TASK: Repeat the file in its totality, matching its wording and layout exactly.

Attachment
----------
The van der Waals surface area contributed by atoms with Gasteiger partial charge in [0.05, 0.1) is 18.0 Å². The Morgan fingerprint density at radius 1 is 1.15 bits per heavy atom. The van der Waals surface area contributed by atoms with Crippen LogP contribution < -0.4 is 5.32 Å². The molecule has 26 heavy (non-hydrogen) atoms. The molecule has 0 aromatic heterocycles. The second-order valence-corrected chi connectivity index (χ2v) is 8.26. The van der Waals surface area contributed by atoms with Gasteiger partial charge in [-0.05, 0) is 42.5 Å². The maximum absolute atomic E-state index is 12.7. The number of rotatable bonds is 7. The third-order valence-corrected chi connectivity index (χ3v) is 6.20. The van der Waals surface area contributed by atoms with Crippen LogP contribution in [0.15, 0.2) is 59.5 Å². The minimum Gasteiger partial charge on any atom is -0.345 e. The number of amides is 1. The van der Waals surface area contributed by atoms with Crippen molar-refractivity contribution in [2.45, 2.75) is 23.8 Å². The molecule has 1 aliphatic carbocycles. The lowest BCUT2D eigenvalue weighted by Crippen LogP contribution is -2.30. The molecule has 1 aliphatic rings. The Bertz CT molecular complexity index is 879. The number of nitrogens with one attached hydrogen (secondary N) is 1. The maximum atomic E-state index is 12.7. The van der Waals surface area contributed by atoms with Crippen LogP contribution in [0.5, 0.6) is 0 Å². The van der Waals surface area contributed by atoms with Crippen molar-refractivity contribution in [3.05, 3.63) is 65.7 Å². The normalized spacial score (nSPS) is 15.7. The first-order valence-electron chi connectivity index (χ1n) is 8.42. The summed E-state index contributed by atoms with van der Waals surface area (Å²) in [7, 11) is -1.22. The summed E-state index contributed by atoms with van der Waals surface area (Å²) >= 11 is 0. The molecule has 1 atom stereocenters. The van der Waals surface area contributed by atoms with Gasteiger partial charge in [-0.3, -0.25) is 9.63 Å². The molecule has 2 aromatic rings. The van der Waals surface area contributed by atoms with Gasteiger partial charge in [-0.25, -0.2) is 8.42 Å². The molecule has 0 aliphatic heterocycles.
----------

The van der Waals surface area contributed by atoms with Gasteiger partial charge in [0.05, 0.1) is 18.0 Å². The Morgan fingerprint density at radius 1 is 1.15 bits per heavy atom. The van der Waals surface area contributed by atoms with Crippen LogP contribution < -0.4 is 5.32 Å². The molecule has 26 heavy (non-hydrogen) atoms. The molecule has 0 aromatic heterocycles. The second-order valence-corrected chi connectivity index (χ2v) is 8.26. The van der Waals surface area contributed by atoms with Gasteiger partial charge in [-0.05, 0) is 42.5 Å². The maximum absolute atomic E-state index is 12.7. The number of rotatable bonds is 7. The third-order valence-corrected chi connectivity index (χ3v) is 6.20. The van der Waals surface area contributed by atoms with Crippen LogP contribution in [0.15, 0.2) is 59.5 Å². The minimum Gasteiger partial charge on any atom is -0.345 e. The number of amides is 1. The van der Waals surface area contributed by atoms with Crippen molar-refractivity contribution in [2.45, 2.75) is 23.8 Å². The molecule has 1 aliphatic carbocycles. The lowest BCUT2D eigenvalue weighted by Crippen LogP contribution is -2.30. The molecule has 1 aliphatic rings. The Bertz CT molecular complexity index is 879. The number of nitrogens with one attached hydrogen (secondary N) is 1. The maximum atomic E-state index is 12.7. The van der Waals surface area contributed by atoms with Crippen LogP contribution in [0.5, 0.6) is 0 Å². The van der Waals surface area contributed by atoms with Crippen molar-refractivity contribution in [3.05, 3.63) is 65.7 Å². The normalized spacial score (nSPS) is 15.7. The first-order valence-electron chi connectivity index (χ1n) is 8.42. The summed E-state index contributed by atoms with van der Waals surface area (Å²) in [7, 11) is -1.22. The summed E-state index contributed by atoms with van der Waals surface area (Å²) >= 11 is 0. The molecule has 1 atom stereocenters. The van der Waals surface area contributed by atoms with Gasteiger partial charge in [-0.3, -0.25) is 9.63 Å². The molecule has 2 aromatic rings. The van der Waals surface area contributed by atoms with Gasteiger partial charge in [-0.25, -0.2) is 8.42 Å². The molecule has 0 aliphatic heterocycles.